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     Volume 4 Issue 41 | April 8, 2005 |

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In Retrospect

Garai Nadir Pare

A District Officer's Story

Azizul Jalil

Rene Kuthi, now a hundred year old red brick building, on the banks of the river Garai was my residence when I worked in Kushtia as the District Officer in 1966-67. The Renwick Company (1904) was the original owner of the house. Their factory was next door, manufacturing presses for Sugar Cane crushing. At the time of the partition of India in 1947, the Kushtia district was carved out of the Nadia district, which went to West Bengal, India. As a suitable residence was required for the District Officer, later designated as the Deputy Commissioner (DC), the Government of East Pakistan took over the house. However, the adjoining Renwick factory and some other bungalows remained in private hands to conduct their business.

Tagore's Kuthibari, Shelaidaha. Photo: Abul Hussam

Garai, a small river, would nearly dry up in the winter. People would wade through or go by rickshaw to the other side and go to Shilaidaha, about ten miles away. The Nobel Laureate, Tagore's Kuthibari was located there near the banks of the Padma. He lived in that house a number of years with his wife, Mrinalini Debi Raichaudhuri after their marriage in 1883 and wrote some of his finest poems there. The Archeology Department during Pakistan days had declared it a protected site. When my parents came to visit me during the winter of 1966, we went by a motor launch to visit Shelaidaha. We boarded the launch at the Renwick Ghat adjoining our house. From the Garai it soon took us to the Padma, which was quite turbulent that day with strong winds. We reached Shelaidaha at about 11:30 am.

My mother was unable to walk on the sandy stretch of about a mile from the launch to Tagore's house. She went on one of the palanquins belonging to the house. The beautiful and well-maintained house with a garden and a nice big veranda upstairs seemed to have similarities with a Burmese Pagoda. Interestingly, Tagore a hard tennis court built behind the house and sometimes played tennis with his wife. As the Collector of Revenue of the district, I inspected the nearby Tehsil office. This was also Tagore's revenue office for his family's Zamindari business in the area. He had the reputation of being a strict landlord, sitting on a huge pillow on the floor supervising the collection of khajna (tax) and keeping of records. Old records from his time were still there. After sightseeing, meeting the local people and shooting birds in the afternoon, we returned to Kushtia safely in the evening.

Tagore's ancestors had built a house named the Tagore Lodge at Amlapara in Kushtia town. Tagore stayed there sometimes and conducted business in raw materials. Close by was an iron works, which he established to make sugarcane presses. Tagore started this in protest against the foreign companies like Renwick. They were charging exorbitant fees for sugar crushing or renting of the presses to the peasants. Tagore, the poet was also a practical man.

Mohini Cotton Mills (1919) was an old Bengali-owned enterprise, producing inexpensive saris and other clothing materials in Kushtia. In our school days, we had read that this Mill, along with the Dhakeswari and Chittaranjan Cotton Mills in Narayanganj were as important industries of the then Bengal. Before 1947, the Mohini Mills was the largest employer in town, which was literally dependent on the Mill for its economic wellbeing. For some time, the EPIDC was operating the Mill through a General Manager appointed. The Mill suffered from mismanagement. It gradually decayed, lost money year after year and towards the end of 1967 was literally selling its assets to survive.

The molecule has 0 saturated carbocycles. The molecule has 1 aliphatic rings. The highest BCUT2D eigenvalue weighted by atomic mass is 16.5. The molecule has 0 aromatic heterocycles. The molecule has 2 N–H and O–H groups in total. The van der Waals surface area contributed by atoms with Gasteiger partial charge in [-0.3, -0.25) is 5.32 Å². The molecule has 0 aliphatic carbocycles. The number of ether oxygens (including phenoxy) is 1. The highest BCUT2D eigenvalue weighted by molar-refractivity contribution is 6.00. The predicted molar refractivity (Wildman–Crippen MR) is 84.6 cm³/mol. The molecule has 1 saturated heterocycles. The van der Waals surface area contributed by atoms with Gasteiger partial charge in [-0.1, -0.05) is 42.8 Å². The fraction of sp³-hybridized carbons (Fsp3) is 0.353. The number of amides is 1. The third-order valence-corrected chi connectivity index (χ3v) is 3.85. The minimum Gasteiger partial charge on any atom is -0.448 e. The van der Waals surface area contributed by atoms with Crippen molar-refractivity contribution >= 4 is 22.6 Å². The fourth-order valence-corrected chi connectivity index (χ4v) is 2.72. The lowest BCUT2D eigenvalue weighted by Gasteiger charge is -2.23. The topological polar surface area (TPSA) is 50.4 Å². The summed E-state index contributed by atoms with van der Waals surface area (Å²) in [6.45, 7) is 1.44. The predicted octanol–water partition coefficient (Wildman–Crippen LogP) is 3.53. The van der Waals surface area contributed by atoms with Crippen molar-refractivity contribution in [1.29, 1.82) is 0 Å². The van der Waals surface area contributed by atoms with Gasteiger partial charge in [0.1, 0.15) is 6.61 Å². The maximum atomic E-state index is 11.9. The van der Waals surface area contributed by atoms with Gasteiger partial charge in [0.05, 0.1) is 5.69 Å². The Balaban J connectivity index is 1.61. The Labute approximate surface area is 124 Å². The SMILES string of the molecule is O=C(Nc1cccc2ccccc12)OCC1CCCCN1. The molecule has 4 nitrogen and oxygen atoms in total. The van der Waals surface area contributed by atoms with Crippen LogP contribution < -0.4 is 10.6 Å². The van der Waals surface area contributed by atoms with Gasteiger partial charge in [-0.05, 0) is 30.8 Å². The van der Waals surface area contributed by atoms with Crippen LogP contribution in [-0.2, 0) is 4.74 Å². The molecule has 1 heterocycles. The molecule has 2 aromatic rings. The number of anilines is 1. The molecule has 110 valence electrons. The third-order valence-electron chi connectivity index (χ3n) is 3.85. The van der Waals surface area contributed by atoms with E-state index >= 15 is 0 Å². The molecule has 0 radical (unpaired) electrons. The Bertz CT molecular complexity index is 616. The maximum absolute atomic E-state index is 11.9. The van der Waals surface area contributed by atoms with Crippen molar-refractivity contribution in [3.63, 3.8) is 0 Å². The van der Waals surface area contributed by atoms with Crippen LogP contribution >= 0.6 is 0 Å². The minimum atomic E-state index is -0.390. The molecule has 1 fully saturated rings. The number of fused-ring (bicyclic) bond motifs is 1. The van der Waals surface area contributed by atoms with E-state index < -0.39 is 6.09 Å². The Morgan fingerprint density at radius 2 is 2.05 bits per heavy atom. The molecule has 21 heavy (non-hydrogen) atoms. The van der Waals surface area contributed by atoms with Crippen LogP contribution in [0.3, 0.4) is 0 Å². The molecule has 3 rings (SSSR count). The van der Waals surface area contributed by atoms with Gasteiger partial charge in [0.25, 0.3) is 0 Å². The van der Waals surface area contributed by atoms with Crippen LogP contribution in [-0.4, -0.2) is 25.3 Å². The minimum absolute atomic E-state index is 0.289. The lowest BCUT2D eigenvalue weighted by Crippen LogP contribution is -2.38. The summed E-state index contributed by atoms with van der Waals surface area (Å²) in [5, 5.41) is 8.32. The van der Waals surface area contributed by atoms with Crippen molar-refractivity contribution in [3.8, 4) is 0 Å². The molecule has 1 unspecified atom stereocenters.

The two outlying subdivisions of the District, Meherpur and Chuadanga, important as they always were, became prominent during the Bangladesh Independence War in 1971. There was fierce fighting in both the places and for some time these remained free of the Pakistani Army. I had visited the Baidyanathtala Aam Baagan in Meherpur with hundreds of mango trees in long and neat rows a couple of times. On April 17, 1971, Professor Yusuf Ali read the Declaration of Independence of Bangladesh during the formal inauguration of the Mujibnagar Government at a mango grove close to the Indo-Bangladesh border. Chuadanga had the Darsana Sugar Mill and the Carew Distillaries from before 1947, where it produced sugar, beer and some export quality gin. While visiting Darsana in 1967, I learnt over the phone from Dhaka that my second son had been born. I had to cut short the visit and fly back to Dhaka, foregoing the dinner for me for which my host, the British manager of the Mill was naturally very upset.

Another place of great interest was the Lalon Shah's darga and akhda at Cheuria village, close to the Kushtia town. During my time, there were less than two hundred ascetic Bauls in the area. Since then, the number has grown manifold. We held a conference on Lalon's poetry and a musical function on his Baul songs in Lalon's akhda. There were many enthusiastic Lalon devotees, writers and artists, young and old, including some artists who had come from Dhaka. Anwarul Karim, a professor of the Kushtia College, who was doing research on Lalon at the time, later wrote a book about him. He thoughtfully presented a copy of the book to me at our Dhaka house many years after I left Kushtia. Some local people resented and disapproved of Lalon, his unorthodox beliefs and practices and the style of living by the followers in his akhda. Fortunately, support of the Deputy Commissioner backed by mild police action at times, kept serious trouble away.

[To be continued]
Azizul Jalil, a former civil servant and a retired World Bank Staff member, writes from Washington.

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